Safer walking and cycling is most easily achieved by reducing traffic speed. We have known this for over a decade but do too little to curb road speeds. Here is a report from 2008 stating the case.
The report from November 2008, Safe Speed: promoting safe walking and cycling by reducing traffic speed by Dr Jan Garrard, November 2008, and supported by Safe Speed Interest Group, comprising the Heart Foundation, City of Port Phillip and City of Yarra, Victoria. Here is a summary of the report.
Cycling and walking shares of urban trips in Europe, Canada, and the USA
In some countries, there is more walking and cycling than others, but Australia is absolutely amongst the worst. We can do a lot better.
Pedestrian and bicycling fatality rates and nonfatal injury rates in the USA, Germany and Netherlands in 2000
In a low cycling and walking country, such as the USA, there are many more deaths compared to the level of activity compared to countries where cycling and walking are much more common. There are many reasons for this, one being that the cities are built in a way that is much safer for cycling and walking. This is not by accident. Building safe cities is a major paradigm shift and a reset for Australia. The future investment in transport must take a human centric approach and prioritise cycling and walking.
Proposed relationships between vehicle speed and active travel behaviour
There is a strong relationship between reduced vehicle speed and increased cycling and walking. When vulnerable road users feel safe moving around the city, active travel is common.
Annual kilometres cycled and cycling fatality rates per inhabitant in the Netherlands, 1950-2005
The Netherlands is a good example of a country that turned the tables on a car-dominated culture. In the post-war period, the transport network was optimised for motor vehicles and vulnerable road users were consequently pushed off the roads. This can be seen in the blue curve. In 1975, as a result of a wave of protests due to the deaths of vulnerable road users, in particular children, the direction of development was changed and weighted in favour of pedestrian and cyclist safety. This led to a system of safety and safe infrastructure and a great reduction of cyclists killed, even though bike use continuously increased.
International and Australasian speed limits
In Europe, the speed limits are significantly lower than in Australia. The benefit of the doubt always is heavily skewed to the safety of vulnerable road users, and that improved with lower speed limits.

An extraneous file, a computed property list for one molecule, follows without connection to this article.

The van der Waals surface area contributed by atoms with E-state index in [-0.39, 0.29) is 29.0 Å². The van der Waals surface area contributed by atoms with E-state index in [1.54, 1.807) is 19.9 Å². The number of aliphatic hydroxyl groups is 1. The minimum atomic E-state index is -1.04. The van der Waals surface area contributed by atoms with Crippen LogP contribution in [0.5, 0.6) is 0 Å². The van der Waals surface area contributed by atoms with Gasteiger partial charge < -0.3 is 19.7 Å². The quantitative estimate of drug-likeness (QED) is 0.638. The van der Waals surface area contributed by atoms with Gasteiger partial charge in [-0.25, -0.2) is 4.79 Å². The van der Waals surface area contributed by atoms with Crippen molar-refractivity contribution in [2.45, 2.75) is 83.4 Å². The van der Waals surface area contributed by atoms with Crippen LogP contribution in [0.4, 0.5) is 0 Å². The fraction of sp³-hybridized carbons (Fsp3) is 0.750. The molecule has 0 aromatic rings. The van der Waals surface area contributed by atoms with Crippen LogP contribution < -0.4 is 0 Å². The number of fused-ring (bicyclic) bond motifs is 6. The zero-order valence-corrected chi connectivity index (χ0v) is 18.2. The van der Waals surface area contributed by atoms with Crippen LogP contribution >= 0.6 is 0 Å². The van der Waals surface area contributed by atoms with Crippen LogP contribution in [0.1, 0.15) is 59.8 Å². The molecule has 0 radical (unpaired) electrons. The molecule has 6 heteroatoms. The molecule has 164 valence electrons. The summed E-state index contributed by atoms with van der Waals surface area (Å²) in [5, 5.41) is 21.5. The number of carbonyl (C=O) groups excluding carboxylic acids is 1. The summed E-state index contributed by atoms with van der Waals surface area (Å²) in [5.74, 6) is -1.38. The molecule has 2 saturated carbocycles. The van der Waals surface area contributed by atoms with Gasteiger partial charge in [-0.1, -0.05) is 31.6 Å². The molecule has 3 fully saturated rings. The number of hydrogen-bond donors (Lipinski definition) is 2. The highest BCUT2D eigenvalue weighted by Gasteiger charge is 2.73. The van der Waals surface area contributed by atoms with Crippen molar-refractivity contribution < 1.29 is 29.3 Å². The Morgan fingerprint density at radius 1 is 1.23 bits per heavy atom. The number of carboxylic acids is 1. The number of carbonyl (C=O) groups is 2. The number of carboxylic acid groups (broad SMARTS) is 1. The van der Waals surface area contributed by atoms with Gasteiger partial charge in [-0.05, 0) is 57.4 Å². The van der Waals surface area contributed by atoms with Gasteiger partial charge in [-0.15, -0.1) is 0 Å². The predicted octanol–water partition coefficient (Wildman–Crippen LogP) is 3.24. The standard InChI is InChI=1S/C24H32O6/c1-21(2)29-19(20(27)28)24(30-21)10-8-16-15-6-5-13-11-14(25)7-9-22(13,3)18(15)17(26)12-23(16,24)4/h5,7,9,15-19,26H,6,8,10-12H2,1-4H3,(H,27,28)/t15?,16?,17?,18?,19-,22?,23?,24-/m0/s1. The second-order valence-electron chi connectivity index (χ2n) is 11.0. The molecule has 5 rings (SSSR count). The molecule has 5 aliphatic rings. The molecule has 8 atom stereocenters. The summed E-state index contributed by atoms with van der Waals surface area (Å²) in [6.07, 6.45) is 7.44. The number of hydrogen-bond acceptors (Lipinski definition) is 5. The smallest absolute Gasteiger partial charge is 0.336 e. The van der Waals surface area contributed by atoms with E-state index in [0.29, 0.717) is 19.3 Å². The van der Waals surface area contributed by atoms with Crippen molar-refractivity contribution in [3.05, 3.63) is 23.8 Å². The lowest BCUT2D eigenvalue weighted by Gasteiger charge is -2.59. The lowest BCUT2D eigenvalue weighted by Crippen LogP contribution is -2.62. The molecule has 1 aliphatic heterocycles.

Probability of fatal injury for a pedestrian or cyclist struck by a motor vehicle
Canberra.bike has shown this curve before. Fatilities on collision with a pedestrian drop from 85% to 10% by dropping the speed limit from 50 to 30 km/h. So simple yet so effective!
German traffic laws – drivers must yield to, and watch out for pedestrians and cyclists
Motor vehicles are required to yield to vulnerable road users and are at fault in the case of collision. This is recognition of who loses in such collision! The obligation of the driver is to do everything possible to avoid harm.
Relationship between percentage change in speed and percentage change in crashes
Small changes in the average road speed result in large improvements to the changes of crashes with fatalities and injuries.
Pedestrians and cyclists seriously injured or killed, Victoria
Victoria accident statistics between 1996-2007.
Pedestrian fatalities, 1987‐2006
Victoria accident statistics: pedestrians by age. Old people are more vulnerable. Much could be done.
Proportion of cyclists killed or seriously injured by age
Victoria accident statistics: seriously injured by age. Young children are particularly vulnerable to injury.
Walking and cycling mode share (% trips) and total road fatalities per 100,000 population
In those countries where the proportion of the population walking and cycling is low, the road fatalities are high. Vulnerable road users do no feel safe and do not walk, and those that do accept a greater risk, resulting in higher fatalities.
Women’s share of total bike trips in Australia, the USA, the UK, Canada, Denmark, Germany and the Netherlands, 2000-2005
Women are more sensitive than men to risk when deciding on whether they will cycle. In countries where the risk is high, very few women cycle. Many are surprised in Australia to discover that in the Netherlands more women cycle than men. Safe roads and good cycling infrastructure are good for everybody, both men and women, from 8 to 80 years of age.
Road traffic health impact iceberg
When considering the benefits of cycling, we often consider only the road system. Yes, there will be fewer cars, less pollution and less noise, but that is not all. There are also many health and wellbeing benefits to directly linked to cyling. In summary, cycling saves our society money and creates a happier and better society.